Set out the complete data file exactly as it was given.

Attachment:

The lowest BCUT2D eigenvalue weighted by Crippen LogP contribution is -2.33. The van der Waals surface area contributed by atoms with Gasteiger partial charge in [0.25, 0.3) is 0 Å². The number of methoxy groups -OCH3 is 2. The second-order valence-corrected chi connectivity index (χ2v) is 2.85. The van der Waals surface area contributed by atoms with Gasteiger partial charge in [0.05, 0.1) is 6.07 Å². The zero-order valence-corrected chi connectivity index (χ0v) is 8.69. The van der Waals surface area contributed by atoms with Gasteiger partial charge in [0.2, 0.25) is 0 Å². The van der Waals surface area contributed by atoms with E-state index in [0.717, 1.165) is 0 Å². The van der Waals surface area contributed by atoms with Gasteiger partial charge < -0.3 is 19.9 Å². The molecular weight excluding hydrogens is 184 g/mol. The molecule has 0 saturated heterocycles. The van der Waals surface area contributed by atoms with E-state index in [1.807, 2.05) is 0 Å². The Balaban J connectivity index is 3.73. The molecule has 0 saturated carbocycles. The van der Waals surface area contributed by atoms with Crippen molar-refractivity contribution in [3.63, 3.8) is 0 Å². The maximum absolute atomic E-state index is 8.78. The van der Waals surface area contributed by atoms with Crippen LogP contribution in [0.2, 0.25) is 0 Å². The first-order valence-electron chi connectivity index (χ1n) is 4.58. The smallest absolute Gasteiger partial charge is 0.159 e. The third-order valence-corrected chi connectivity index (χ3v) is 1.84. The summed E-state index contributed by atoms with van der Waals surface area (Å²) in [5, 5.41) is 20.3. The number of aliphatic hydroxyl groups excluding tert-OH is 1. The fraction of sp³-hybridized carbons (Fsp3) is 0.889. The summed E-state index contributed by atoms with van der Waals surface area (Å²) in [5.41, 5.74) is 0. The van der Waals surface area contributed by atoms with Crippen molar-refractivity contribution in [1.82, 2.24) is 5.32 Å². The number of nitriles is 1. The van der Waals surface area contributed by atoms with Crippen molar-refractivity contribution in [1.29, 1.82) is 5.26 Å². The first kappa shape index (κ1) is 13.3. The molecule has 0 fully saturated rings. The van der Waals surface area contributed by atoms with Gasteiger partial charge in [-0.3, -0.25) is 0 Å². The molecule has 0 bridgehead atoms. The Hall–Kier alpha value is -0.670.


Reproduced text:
The lowest BCUT2D eigenvalue weighted by Crippen LogP contribution is -2.33. The van der Waals surface area contributed by atoms with Gasteiger partial charge in [0.25, 0.3) is 0 Å². The number of methoxy groups -OCH3 is 2. The second-order valence-corrected chi connectivity index (χ2v) is 2.85. The van der Waals surface area contributed by atoms with Gasteiger partial charge in [0.05, 0.1) is 6.07 Å². The zero-order valence-corrected chi connectivity index (χ0v) is 8.69. The van der Waals surface area contributed by atoms with Gasteiger partial charge in [0.2, 0.25) is 0 Å². The van der Waals surface area contributed by atoms with E-state index in [0.717, 1.165) is 0 Å². The van der Waals surface area contributed by atoms with Gasteiger partial charge < -0.3 is 19.9 Å². The molecular weight excluding hydrogens is 184 g/mol. The molecule has 0 saturated heterocycles. The van der Waals surface area contributed by atoms with E-state index in [1.807, 2.05) is 0 Å². The Balaban J connectivity index is 3.73. The molecule has 0 saturated carbocycles. The van der Waals surface area contributed by atoms with Crippen molar-refractivity contribution in [3.63, 3.8) is 0 Å². The maximum absolute atomic E-state index is 8.78. The van der Waals surface area contributed by atoms with Crippen LogP contribution in [0.2, 0.25) is 0 Å². The first-order valence-electron chi connectivity index (χ1n) is 4.58. The smallest absolute Gasteiger partial charge is 0.159 e. The third-order valence-corrected chi connectivity index (χ3v) is 1.84. The summed E-state index contributed by atoms with van der Waals surface area (Å²) in [5, 5.41) is 20.3. The number of aliphatic hydroxyl groups excluding tert-OH is 1. The fraction of sp³-hybridized carbons (Fsp3) is 0.889. The summed E-state index contributed by atoms with van der Waals surface area (Å²) in [5.41, 5.74) is 0. The van der Waals surface area contributed by atoms with Crippen molar-refractivity contribution in [1.82, 2.24) is 5.32 Å². The number of nitriles is 1. The van der Waals surface area contributed by atoms with Crippen molar-refractivity contribution in [1.29, 1.82) is 5.26 Å². The first kappa shape index (κ1) is 13.3. The molecule has 0 fully saturated rings. The van der Waals surface area contributed by atoms with Gasteiger partial charge in [-0.3, -0.25) is 0 Å². The molecule has 0 bridgehead atoms. The Hall–Kier alpha value is -0.670.